This is somehow acceptable, possibly as the software is free and so you are basically asking for a HUGE favour from the powers to be who had a hand in building the Omega OS, whereas if you shell out cash for software, suddenly you can have nice, polite customer help from a company who on the surface are willing to help you, even though underneath they probably loath and despise you in your ignorance, but since they need your continued good custom, they at least try to help you out a bit, whilst all the time have a modicum of respect and distinct lack of calling you by a condescending name. Every year seems to be the Year Of The Linux Desktop, but unless you treat your customers with some humility then you are never going to get the necessary traction to get to that goal. These gurus do happen to know more about this particular OS than the newbie with the problem, but maybe the newbie has other interests and areas of speciality outside of building an OS? I do databases for a living but I tend not to mock the senior Java guy on a project because he didn’t design his data model to the 5th Normal Form before unravelling back to the 3rd for the physical model… likewise he tries not to laugh at my risible attempt at anything beyond Hello World!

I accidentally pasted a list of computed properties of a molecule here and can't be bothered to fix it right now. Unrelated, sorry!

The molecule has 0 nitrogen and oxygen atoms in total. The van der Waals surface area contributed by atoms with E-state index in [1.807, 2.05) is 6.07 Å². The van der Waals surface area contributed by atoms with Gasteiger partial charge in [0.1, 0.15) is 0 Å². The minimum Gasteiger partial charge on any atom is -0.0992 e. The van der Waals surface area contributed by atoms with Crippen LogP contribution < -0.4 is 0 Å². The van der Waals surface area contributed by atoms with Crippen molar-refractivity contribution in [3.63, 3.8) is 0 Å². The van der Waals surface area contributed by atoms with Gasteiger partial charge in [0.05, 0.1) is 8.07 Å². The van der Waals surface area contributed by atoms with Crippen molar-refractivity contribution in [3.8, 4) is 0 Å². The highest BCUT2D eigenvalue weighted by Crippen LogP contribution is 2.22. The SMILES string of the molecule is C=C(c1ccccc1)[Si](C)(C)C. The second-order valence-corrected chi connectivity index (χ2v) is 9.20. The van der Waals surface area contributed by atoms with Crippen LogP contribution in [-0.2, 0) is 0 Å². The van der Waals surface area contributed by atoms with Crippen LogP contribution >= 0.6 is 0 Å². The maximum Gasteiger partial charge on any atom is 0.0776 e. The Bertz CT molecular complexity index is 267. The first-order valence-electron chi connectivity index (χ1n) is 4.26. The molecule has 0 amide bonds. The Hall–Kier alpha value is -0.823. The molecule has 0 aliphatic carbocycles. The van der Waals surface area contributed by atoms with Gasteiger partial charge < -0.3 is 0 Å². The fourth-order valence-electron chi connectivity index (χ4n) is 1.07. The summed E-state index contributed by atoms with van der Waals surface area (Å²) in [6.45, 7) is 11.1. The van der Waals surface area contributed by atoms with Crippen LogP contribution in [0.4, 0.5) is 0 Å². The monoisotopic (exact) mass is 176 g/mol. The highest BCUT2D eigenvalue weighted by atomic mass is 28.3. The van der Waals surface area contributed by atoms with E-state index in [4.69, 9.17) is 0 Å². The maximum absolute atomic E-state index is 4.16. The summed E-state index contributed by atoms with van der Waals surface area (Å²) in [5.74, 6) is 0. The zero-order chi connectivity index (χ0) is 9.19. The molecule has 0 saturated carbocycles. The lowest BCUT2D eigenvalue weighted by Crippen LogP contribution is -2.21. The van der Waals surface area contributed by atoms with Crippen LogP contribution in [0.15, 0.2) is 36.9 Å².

I applaud the fact that there is even a book about it, but surely the so called helpful resources should be a bit more helpful and maybe a little bit more understanding? Apart from being new at Linux they know nothing about the person requesting help – they may well a teenage kind playing about with new software for kicks, it may be a fellow IT professional who happens to work in another area, it could be the head of Mensa who designs brain surgery techniques in his day job… or it might be the CTO of a Fortune 50 company looking to maybe spend his multi million dollar budget on a new OS for the company. That’s the person you could be turning away from Linux by your attitude.
Big PDFs Not a problem for me
running ubuntu 8.10 using the document viewer (evince) 2.24.1
Bugs tend to get fixes pretty quickly in open source as anyone can make the fix.
Have you tried calling microsoft support recently?
They're nice and friendly, provided you give them your cc number first.
You can call canonical with your cc number too, and get the same thing.
If you want it for free, ask for it nicely, and in this context that means trying to find out for yourself first.
I don't really think that's too much to ask.
And remember, you're not a customer, you're a user.
Customers get the friendly bit from Canonical / RedHat / Novell whoever. See note about *paying*, above.
re: Help with help
OK, so when someone asks you "How do I run Internet Explorer?" and this is the 300th person whose asked, how do you act?